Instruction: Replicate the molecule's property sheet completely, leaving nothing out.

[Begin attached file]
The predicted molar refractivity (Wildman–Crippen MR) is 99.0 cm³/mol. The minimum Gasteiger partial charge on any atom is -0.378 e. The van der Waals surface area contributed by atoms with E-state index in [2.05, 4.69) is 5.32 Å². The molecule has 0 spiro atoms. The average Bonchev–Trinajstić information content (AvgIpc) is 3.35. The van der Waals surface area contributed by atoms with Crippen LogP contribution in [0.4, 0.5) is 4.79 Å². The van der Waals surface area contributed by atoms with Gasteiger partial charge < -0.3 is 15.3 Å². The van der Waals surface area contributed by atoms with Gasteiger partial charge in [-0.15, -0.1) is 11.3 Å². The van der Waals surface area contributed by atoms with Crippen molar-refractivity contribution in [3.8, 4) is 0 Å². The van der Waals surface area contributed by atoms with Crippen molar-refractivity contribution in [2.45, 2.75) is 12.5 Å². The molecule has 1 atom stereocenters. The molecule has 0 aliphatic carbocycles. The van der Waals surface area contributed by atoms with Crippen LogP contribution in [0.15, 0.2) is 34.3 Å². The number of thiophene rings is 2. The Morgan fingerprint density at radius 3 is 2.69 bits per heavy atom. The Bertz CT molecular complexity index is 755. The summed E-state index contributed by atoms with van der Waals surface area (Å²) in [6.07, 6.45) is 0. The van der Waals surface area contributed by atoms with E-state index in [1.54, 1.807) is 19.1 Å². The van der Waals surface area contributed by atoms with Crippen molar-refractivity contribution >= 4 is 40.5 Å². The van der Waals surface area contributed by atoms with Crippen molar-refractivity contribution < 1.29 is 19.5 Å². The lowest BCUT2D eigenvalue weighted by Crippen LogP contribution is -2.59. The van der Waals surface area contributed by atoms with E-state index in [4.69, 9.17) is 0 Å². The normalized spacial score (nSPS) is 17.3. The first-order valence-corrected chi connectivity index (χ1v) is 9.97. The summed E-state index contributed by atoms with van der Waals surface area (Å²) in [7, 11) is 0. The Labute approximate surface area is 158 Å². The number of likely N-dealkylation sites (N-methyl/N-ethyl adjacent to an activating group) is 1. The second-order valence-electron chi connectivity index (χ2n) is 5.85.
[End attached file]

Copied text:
The predicted molar refractivity (Wildman–Crippen MR) is 99.0 cm³/mol. The minimum Gasteiger partial charge on any atom is -0.378 e. The van der Waals surface area contributed by atoms with E-state index in [2.05, 4.69) is 5.32 Å². The molecule has 0 spiro atoms. The average Bonchev–Trinajstić information content (AvgIpc) is 3.35. The van der Waals surface area contributed by atoms with Crippen LogP contribution in [0.4, 0.5) is 4.79 Å². The van der Waals surface area contributed by atoms with Gasteiger partial charge < -0.3 is 15.3 Å². The van der Waals surface area contributed by atoms with Gasteiger partial charge in [-0.15, -0.1) is 11.3 Å². The van der Waals surface area contributed by atoms with Crippen molar-refractivity contribution in [3.8, 4) is 0 Å². The van der Waals surface area contributed by atoms with Crippen molar-refractivity contribution in [2.45, 2.75) is 12.5 Å². The molecule has 1 atom stereocenters. The molecule has 0 aliphatic carbocycles. The van der Waals surface area contributed by atoms with Crippen LogP contribution in [0.15, 0.2) is 34.3 Å². The number of thiophene rings is 2. The Morgan fingerprint density at radius 3 is 2.69 bits per heavy atom. The Bertz CT molecular complexity index is 755. The summed E-state index contributed by atoms with van der Waals surface area (Å²) in [6.07, 6.45) is 0. The van der Waals surface area contributed by atoms with E-state index in [1.54, 1.807) is 19.1 Å². The van der Waals surface area contributed by atoms with Crippen molar-refractivity contribution >= 4 is 40.5 Å². The van der Waals surface area contributed by atoms with Crippen molar-refractivity contribution < 1.29 is 19.5 Å². The lowest BCUT2D eigenvalue weighted by Crippen LogP contribution is -2.59. The van der Waals surface area contributed by atoms with E-state index in [4.69, 9.17) is 0 Å². The normalized spacial score (nSPS) is 17.3. The first-order valence-corrected chi connectivity index (χ1v) is 9.97. The summed E-state index contributed by atoms with van der Waals surface area (Å²) in [7, 11) is 0. The Labute approximate surface area is 158 Å². The number of likely N-dealkylation sites (N-methyl/N-ethyl adjacent to an activating group) is 1. The second-order valence-electron chi connectivity index (χ2n) is 5.85.